Orange Media publications are official student-produced mediums of news and information published by the Journalism students of Olentangy Orange High School. The publications have been established as a designated public forum for student journalists to inform, educate and entertain readers as well as for the discussion of issues of concern to their audience. They  will not be reviewed or restrained by school officials, adults or sources prior to publication.

The content of the publications is determined by and reflects only the views of the student staff and not school officials or the school itself. They will not publish any material, determined by the staff or adviser, that is libelous, obscene or disruptive to the school day.

The advisers are Kari Phillips and Brian Nicola. Readers may respond to the publications through Letters to the Editor. Letters may be mailed, e-mailed to thecourierstaff@gmail.com or dropped off to room 2223. The staff asks that submissions be 300 words or less and contain the author’s name and signature. Editors reserve the right to edit or withhold publication of letters.

The publications strive to uphold the Canons of Professional Journalism, which includes accuracy, impartiality, etc. Therefore, major errors will be corrected in the next issue. Distinction will be marked between news and opinion stories.

Caring about mental health

April 21, 2017

 

Physical illnesses are easily explained; symptoms range from feeling weak and exhausted to possibly painful. If someone said they had the u, everyone would understand that they most likely had a fever, stuffy nose and possibly a stomach ache. Calling in sick for work with a physical illness is a simple explanation.

 

However, other types of illnesses exist that are not in plain sight.

 

The mind can become sick, just like the body, making seemingly mundane tasks a challenge, but someone who hasn’t experienced a mental illness may not understand why it can be difficult to simply get out of bed in the morning.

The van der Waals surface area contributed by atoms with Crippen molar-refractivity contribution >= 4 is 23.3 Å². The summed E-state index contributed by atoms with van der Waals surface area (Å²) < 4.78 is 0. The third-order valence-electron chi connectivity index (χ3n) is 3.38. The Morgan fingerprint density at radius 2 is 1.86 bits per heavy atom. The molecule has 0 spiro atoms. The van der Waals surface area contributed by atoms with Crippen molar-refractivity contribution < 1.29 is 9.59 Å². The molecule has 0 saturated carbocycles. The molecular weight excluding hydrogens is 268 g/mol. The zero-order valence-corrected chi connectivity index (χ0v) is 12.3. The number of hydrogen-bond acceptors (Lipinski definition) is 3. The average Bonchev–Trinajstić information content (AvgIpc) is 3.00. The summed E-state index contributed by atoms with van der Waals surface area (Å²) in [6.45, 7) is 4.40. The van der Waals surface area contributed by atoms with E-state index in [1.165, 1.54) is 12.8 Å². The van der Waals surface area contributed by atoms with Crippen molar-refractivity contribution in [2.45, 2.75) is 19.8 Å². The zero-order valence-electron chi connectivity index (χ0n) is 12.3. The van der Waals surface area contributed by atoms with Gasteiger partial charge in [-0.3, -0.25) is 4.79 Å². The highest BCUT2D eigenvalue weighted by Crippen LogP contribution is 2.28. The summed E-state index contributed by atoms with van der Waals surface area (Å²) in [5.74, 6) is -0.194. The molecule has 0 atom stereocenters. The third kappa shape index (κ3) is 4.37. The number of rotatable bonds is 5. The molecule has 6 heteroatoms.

Mental disorders can come in many different shapes and sizes along with the severity of the type of illness. An illness such as schizophrenia is a more obvious type of illness, causing hallucinations and in most cases, paranoia. Illnesses such as bipolar disorder, depression and anxiety can be more implicit diseases and are much easier to try and hide.

 

We feel society as a whole has been ignoring these illnesses and it is time for us to take action by being well aware of what can happen and how people are affected. Mental illnesses can affect anyone: 26.2 percent of American citizens suffer from some sort of mental illness by adulthood according to thekimfoundation.org. That is one in five adults 18 and older, so we should no longer ignore it and act like they don’t exist.

 

Studies have compared the brain of someone suffering with a mental illness biologically compared to a healthy brain. The mentally-ill brains has more neurotransmitters than the necessary amount.

 

 

Not only has the typical workplace ignored this, but so has Hollywood. Rarely ever does a character in a TV show or movie suffer from a mental illness, and if they do, they are (most of the time) portrayed as crazy. We recommend that more popular shows calmly add the element of mental illness to their show. It will make them more realistic and society will come to a stronger understanding.

 

If everyone was more informed of how important mental health is and how much it can affect everything about a person, we would be more understanding of people’s actions and capabilities. Society would overall be mentally stronger and healthier if it was tolerable to take a sick day on days where depression doesn’t allow them to move or one’s anxiety is through the roof, when moods and decisions change every few hours if someone’s anger cannot be contained.

 

If society understood having physical pain and mental pain make life equally as difficult, we would understand each other better, be closer and be stronger together.

 

We believe mental health is just as important as physical. Of course, it’s important to keep your body healthy so it’s not taking anything away from that, however, it is also imperative to keep track of how you are mentally because unhealthiness in either facet can be equally as destructive.

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